Four Reasons Marijuana Banking Remains Rock Solid
As detailed below, and as Reuters article reporting Treasury Department's "FinCEN Guidance remains in place" announcement reflects, Marijuana Banking remains rock solid.
Thus, nothing has changed for banks, medical marijuana related businesses ("MRBs") or adult use MRBs, but adult use jurisdictions may, at some point, announce a policy of enforcement.
Until then, it's "business as usual" including financial institutions' contractual and fiduciary obligations to depositors and civil exposure for torts including interference with existing/prospective contractual relations.
Why Marijuana Banking Remains Rock Solid
1) Neither Cole Memorandum nor FinCEN Guidance have any legal effect, but, instead were policy statements. Withdrawal of statement, does not withdraw policy. Unless a new law/guidance is enacted or issued, things stay the same.
2) Cole Memorandum and FinCEN guidance were respectively issued by distinct agencies: the Justice Department and Treasury Department. Although his 01/04/18 Memo "rescinds" a February 14, 2014 "Guidance Regarding Marijuana Related Financial Crimes", Mr. Sessions was referencing Justice Department Memorandum and not Treasury Department Memorandum known as the FinCEN Guidance.
Justice cannot rescind memoranda issued by, nor alter the policies of, Treasury.
3) Just like Marijuana may be removed from Schedule 1 or pending "Marijuana Banking Safe Access Act" may be enacted, a time may come where Appropriations Bill does not cover Medical Marijuana or Treasury rescinds FinCEN Guidance.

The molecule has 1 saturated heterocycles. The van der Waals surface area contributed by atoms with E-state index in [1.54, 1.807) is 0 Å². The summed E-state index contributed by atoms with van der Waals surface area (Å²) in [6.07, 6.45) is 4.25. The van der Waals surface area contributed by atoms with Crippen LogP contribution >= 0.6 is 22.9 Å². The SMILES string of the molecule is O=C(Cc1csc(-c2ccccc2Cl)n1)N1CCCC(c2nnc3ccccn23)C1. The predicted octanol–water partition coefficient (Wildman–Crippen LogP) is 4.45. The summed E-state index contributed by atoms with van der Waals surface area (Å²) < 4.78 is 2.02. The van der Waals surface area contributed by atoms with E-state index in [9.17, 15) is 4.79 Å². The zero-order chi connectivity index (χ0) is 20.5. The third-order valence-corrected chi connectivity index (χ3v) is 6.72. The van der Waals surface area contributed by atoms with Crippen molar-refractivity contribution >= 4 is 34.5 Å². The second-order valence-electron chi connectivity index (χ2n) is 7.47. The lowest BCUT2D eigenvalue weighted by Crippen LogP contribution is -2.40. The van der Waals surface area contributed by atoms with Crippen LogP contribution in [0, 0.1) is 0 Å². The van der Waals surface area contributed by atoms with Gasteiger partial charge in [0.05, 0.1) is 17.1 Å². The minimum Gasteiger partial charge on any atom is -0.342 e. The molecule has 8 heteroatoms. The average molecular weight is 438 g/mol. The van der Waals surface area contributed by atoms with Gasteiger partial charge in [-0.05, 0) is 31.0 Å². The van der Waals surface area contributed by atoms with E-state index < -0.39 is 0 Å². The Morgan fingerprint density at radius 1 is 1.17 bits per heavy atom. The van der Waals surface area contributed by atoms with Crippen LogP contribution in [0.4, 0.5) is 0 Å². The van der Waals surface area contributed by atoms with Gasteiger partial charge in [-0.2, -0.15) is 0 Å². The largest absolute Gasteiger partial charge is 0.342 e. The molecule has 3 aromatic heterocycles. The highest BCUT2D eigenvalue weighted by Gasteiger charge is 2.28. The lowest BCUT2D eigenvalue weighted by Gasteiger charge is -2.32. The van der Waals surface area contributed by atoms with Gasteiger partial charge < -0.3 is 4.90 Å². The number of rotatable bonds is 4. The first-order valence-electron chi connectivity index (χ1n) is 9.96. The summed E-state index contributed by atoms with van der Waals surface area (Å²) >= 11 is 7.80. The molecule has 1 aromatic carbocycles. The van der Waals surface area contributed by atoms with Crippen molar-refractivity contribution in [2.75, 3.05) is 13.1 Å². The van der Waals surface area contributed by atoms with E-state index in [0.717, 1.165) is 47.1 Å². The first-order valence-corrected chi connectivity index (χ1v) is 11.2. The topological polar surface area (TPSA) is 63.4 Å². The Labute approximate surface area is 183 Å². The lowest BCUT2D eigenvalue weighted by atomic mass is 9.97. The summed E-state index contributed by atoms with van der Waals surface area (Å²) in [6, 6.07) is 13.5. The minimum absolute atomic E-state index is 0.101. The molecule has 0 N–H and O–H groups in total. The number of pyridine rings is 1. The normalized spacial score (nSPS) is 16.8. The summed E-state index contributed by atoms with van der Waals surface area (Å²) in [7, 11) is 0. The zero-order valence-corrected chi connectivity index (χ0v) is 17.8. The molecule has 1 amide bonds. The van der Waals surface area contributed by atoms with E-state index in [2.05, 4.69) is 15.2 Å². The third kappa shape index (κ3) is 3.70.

4) Until these things happen, all financial institutions are governed both by the current laws, which remain unchanged, and their contractual and common law duties.
Stated another way, banks which shut down accounts without sufficient legal basis risk civil exposure to depositors' breach of contract and tort claims including interference with existing/prospective contractual relations.
Steve Schain is a Senior Attorney to Hoban Law Group and admitted to practice in Pennsylvania and New Jersey. Steve represents entities, governments and individuals in choosing a structure, preparing and submitting license application, regulation, compliance and litigation, and drafting legislation. A nationally recognized consumer finance litigation, banking law and cannabis law expert, Steve is a The Legal Intelligencer and Cannabis Business Executive columnist, frequent Pennsylvania Bar Institute and National Bar Institute author and lecturer and serves as a court appointed judge pro tempore and arbitrator. He can be reached at firstname.lastname@example.org.